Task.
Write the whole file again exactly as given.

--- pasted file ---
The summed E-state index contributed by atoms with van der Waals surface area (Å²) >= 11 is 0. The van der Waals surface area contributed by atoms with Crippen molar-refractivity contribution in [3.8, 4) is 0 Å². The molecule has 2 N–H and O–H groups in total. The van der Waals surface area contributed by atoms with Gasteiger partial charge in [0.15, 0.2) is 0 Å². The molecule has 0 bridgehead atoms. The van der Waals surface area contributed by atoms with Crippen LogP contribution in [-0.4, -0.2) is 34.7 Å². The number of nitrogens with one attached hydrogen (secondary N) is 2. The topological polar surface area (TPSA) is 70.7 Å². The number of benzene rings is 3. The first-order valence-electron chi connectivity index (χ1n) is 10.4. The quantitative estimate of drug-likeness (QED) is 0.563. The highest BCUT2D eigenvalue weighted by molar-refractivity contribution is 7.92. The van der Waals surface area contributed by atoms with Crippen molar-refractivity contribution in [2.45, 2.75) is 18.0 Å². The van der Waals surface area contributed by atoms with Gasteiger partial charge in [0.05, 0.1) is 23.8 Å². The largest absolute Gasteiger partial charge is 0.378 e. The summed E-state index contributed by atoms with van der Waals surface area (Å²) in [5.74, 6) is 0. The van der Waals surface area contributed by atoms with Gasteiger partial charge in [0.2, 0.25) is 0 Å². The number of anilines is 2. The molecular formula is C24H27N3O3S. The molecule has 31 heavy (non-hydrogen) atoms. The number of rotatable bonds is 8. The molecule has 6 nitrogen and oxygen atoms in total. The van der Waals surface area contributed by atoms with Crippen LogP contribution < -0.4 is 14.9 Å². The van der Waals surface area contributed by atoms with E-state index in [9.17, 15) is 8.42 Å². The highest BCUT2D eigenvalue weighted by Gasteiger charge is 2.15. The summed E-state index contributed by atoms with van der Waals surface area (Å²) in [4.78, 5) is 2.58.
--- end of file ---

The summed E-state index contributed by atoms with van der Waals surface area (Å²) >= 11 is 0. The van der Waals surface area contributed by atoms with Crippen molar-refractivity contribution in [3.8, 4) is 0 Å². The molecule has 2 N–H and O–H groups in total. The van der Waals surface area contributed by atoms with Gasteiger partial charge in [0.15, 0.2) is 0 Å². The molecule has 0 bridgehead atoms. The van der Waals surface area contributed by atoms with Crippen LogP contribution in [-0.4, -0.2) is 34.7 Å². The number of nitrogens with one attached hydrogen (secondary N) is 2. The topological polar surface area (TPSA) is 70.7 Å². The number of benzene rings is 3. The first-order valence-electron chi connectivity index (χ1n) is 10.4. The quantitative estimate of drug-likeness (QED) is 0.563. The highest BCUT2D eigenvalue weighted by molar-refractivity contribution is 7.92. The van der Waals surface area contributed by atoms with Crippen molar-refractivity contribution in [2.45, 2.75) is 18.0 Å². The van der Waals surface area contributed by atoms with Gasteiger partial charge in [0.05, 0.1) is 23.8 Å². The largest absolute Gasteiger partial charge is 0.378 e. The summed E-state index contributed by atoms with van der Waals surface area (Å²) in [5.74, 6) is 0. The van der Waals surface area contributed by atoms with Gasteiger partial charge in [0.2, 0.25) is 0 Å². The number of anilines is 2. The molecular formula is C24H27N3O3S. The molecule has 31 heavy (non-hydrogen) atoms. The number of rotatable bonds is 8. The molecule has 6 nitrogen and oxygen atoms in total. The van der Waals surface area contributed by atoms with Crippen LogP contribution < -0.4 is 14.9 Å². The van der Waals surface area contributed by atoms with E-state index in [9.17, 15) is 8.42 Å². The highest BCUT2D eigenvalue weighted by Gasteiger charge is 2.15. The summed E-state index contributed by atoms with van der Waals surface area (Å²) in [4.78, 5) is 2.58.